Young Entrepreneurs Grow Food From Fish Tanks
Two former business majors are becoming nationally renowned farmers. I'm not kidding—Nikhil Arora and Alejandro Velez, who studied investment banking and consulting (at UC Berkley no less), have committed themselves to farming in your own home. After learning coffee grounds were enough to grow their own organic mushrooms, they started off selling mushroom kits at farmers markets in the Bay Area and are now selling “to over 300 Whole Foods nationwide," they said in their Ted Talk last year. A couple years later, they've found room to grow, despite the economy.
Now the recent grads are breaking into the world of aquaponics, a sustainable food production system that combines aquaculture (raising marine life) with hydroponics (cultivating plants in water). This process isn't new. Creating symbiotic atmospheres in which plants and marine life are mutually nurturing goes back to Ancient China and the Aztecs. Nikhil and Alex are evolving the system by turning it into a device small enough for a kitchen counter--basically a fishbowl that grows food.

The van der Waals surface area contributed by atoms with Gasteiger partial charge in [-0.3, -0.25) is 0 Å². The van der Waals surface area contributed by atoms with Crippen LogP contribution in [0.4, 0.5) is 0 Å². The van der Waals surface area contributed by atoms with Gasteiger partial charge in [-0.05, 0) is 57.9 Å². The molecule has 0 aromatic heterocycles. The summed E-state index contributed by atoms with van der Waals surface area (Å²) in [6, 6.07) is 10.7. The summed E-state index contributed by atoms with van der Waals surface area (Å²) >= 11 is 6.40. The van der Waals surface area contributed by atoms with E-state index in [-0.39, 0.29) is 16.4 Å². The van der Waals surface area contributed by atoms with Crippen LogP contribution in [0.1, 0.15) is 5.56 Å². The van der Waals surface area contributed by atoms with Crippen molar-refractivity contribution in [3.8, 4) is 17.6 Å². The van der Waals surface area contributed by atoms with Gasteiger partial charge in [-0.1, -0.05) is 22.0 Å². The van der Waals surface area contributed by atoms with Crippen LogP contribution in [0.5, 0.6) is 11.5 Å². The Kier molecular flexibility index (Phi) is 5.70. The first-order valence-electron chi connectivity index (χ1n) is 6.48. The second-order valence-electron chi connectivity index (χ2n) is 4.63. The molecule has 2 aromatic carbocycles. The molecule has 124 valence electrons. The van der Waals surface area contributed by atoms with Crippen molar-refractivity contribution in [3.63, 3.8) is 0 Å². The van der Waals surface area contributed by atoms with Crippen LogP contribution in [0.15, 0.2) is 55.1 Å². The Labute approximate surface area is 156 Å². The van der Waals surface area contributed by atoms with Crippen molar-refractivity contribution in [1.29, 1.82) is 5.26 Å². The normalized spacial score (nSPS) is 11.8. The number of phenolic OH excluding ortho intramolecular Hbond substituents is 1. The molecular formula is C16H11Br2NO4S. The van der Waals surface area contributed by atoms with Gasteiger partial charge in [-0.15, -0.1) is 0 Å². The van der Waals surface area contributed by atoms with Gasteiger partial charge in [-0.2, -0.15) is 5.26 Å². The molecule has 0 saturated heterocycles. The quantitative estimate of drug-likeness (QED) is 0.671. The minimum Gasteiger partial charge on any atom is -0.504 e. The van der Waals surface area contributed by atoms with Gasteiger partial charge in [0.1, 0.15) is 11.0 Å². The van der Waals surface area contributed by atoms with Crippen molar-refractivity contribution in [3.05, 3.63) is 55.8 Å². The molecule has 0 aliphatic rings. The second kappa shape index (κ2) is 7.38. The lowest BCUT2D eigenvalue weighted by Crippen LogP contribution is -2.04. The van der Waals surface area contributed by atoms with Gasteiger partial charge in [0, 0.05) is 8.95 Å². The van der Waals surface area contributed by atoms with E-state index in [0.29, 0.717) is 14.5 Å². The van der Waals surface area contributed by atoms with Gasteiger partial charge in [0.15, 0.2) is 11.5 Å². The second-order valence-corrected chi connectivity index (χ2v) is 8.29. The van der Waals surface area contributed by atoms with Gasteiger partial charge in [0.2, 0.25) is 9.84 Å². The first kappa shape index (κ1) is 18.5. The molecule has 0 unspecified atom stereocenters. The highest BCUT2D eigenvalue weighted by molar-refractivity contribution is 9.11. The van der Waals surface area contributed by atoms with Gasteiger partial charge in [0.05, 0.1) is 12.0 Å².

(Source: Aquaponics Garden)
In what might be the most delightful use of poop since elephant dung paper, these tanks take the waste of the fish, and pump it into the plants at the surface. The plants absorb the nutrients from said waste, and then filter the water back into the tank, clean as a whistle. The fish are so thrilled to not swim constantly in their own toilet they lose control of their bladders and the beautiful cycle begins again.
Times is hard, and the job market is about as easy to navigate as the DMV, but these guys are working their butts off to get this project funded through Kickstart.com. Their initial goal was $100K; so far they've raised raised almost $145,000 through pledges, which means they've exceeded their goal and will get the chance to get their business off the ground. This is good news because with these tanks, we can grow our own food and have pet fish without having to scoop their weird poop out with a net. For that, Nikhil and Alejandro, we thank and applaud you.
And so does this fish
Thank you for making my home less toilet-y!